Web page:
What happens if the PM simply stops appointing Senators? What about the GG?

Could Governor General David Johnston have to decide what to do if no senators are appointed?

It could come to this. As of today, the Senate has 11 vacancies. By the end of the year, there could be as many as 17. According to some reports, the Prime Minister is loath to appoint any new senators. What would happen if Prime Minister Harper, still stinging from the rebuke by the Supreme Court of Canada, simply chose to not appoint any more senators? Assuming that he was able to stay in government long enough, over time, the Senate as a functioning institution would cease to exist.

Could this de facto constitutional amendment, one committed by inaction rather than action, bring about the abolition of the Upper House? A fascinating piece authored by James Cudmore of CBC News, “Is Stephen Harper obliged to fill empty Senate seats?” examines this issue. Mr. Cudmore interviews political scientists, Emmett MacFarlane and Philippe Lagasse, and eminent constitutional lawyer, Peter Hogg. While Mr. Cudmore’s article does not purport to present a definitive response to the question posed by the article’s title, it is certainly thought provoking.

Professor Lagasse is recorded as postulating that, if by refusing to appoint so many senators, the Prime Minister effectively and unilaterally fundamentally restructures the architecture and operation of the Canadian Parliament, at some point, the Governor General would be driven to the conclusion that the Prime Minister was acting unconstitutionally and have grounds to dismiss him. Now that would be interesting….

I recommend heartily that you review Mr. Cudmore’s article. The Prime Minister would do well to consider the article as well. In an earlier post “Stop in the name of love (or the Constitution) – the Supremes Block the Government’s Plans for Senate Reform” (April 25, 2014) prepared after the Supreme Court rendered its decision in Reference re Senate Reform, 2014 SCC 32, I wrote in relation to the abolition of the Senate:

Insofar as the proposal to simply abolish the Senate on the basis of the general amending formula, the Court dismissed the Attorney General for Canada’s argument as again putting “form over substance”. The Court concluded {para. 110]:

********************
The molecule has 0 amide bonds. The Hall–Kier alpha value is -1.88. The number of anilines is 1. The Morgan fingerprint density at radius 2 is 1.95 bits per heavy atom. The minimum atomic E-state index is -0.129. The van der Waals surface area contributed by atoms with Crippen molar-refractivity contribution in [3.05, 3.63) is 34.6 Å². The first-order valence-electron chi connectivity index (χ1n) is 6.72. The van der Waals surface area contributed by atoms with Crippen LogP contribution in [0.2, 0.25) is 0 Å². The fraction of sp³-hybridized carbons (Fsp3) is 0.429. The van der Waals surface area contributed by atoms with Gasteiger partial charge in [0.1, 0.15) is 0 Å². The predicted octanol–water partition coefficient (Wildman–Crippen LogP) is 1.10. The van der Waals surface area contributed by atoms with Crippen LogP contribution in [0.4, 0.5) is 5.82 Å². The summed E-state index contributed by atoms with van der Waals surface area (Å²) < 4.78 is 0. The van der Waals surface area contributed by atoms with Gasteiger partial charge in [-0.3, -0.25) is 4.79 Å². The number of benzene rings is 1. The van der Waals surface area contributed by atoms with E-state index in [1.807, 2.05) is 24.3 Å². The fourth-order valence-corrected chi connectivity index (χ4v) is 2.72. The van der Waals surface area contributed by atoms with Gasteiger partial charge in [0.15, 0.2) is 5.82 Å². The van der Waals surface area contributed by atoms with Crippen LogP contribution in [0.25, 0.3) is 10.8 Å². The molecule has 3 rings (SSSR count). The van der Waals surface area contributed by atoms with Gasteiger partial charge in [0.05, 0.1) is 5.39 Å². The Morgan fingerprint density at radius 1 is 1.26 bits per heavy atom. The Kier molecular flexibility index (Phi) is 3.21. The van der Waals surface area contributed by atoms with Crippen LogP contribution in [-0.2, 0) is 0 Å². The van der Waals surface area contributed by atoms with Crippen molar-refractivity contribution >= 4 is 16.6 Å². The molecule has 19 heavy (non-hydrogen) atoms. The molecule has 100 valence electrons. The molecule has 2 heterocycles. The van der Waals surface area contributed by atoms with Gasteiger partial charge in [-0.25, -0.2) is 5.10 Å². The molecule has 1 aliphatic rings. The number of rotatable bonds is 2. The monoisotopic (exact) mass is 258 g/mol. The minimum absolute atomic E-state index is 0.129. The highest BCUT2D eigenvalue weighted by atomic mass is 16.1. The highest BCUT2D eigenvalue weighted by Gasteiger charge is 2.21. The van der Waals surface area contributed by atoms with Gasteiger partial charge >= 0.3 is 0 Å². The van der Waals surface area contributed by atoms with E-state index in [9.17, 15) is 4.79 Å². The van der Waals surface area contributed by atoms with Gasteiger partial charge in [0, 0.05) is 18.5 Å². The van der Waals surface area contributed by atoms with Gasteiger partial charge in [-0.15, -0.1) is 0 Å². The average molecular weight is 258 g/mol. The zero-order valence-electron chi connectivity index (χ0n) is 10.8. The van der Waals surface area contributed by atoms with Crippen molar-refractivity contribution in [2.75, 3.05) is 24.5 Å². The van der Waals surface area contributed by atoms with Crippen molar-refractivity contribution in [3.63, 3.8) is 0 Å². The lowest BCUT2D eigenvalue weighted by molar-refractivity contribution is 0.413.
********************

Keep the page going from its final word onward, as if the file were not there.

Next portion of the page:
The review of constitutional amendments by an upper house is an essential component of the Part V amending procedures. The Senate has a role to play in all of the Part V amending procedures, except for the unilateral provincial procedure. The process of constitutional amendment in a unicameral system would be qualitatively different from the current process. There would be one less player in the process, one less mechanism of review. It would be necessary to decide whether the amending procedure can function as currently drafted in a unicameral system, or whether it should be modified to provide for a new mechanism of review that occupies the role formerly played by the upper chamber. These issues relate to the functioning of the constitutional amendment formula and, as such, unanimous consent of Parliament and of all the provinces is required under s. 41(e) of the Constitution Act, 1982.

It is clear, in my view, that the Supreme Court of Canada views the continued participation of the Senate as an essential component of the Canadian constitutional framework and only a constitutional amendment pursuant to s. 41(e) (requiring unanimity of the provinces) could change that. It follows, therefore, that the continued existence of the Senate is essential to the proper constitutional functioning of our federation. I will write later about the importance of the concept of rule of law, and how it is important that that concept be fostered not only in the courts, but also in the legislatures, the executives and the citizenry of the country (and I must give credit to Simon Potter, former President of the Canadian Bar Association, who made this point at his speech at the Conference of the Constitutional Law and Human Rights Section of the CBA on June 27, 2014). I will say now, however, that, if the Prime Minister is seeking to abolish the Senate by a deliberate choice not to appoint senators, he would be acting contrary to the Constitution of Canada and he would be undermining the principle of rule of law. I trust that that is not the case but we should all remain vigilant in protecting that fundamental constitutional principle and in upholding our Constitution.

I remain

Constitutionally yours

Arthur Grant

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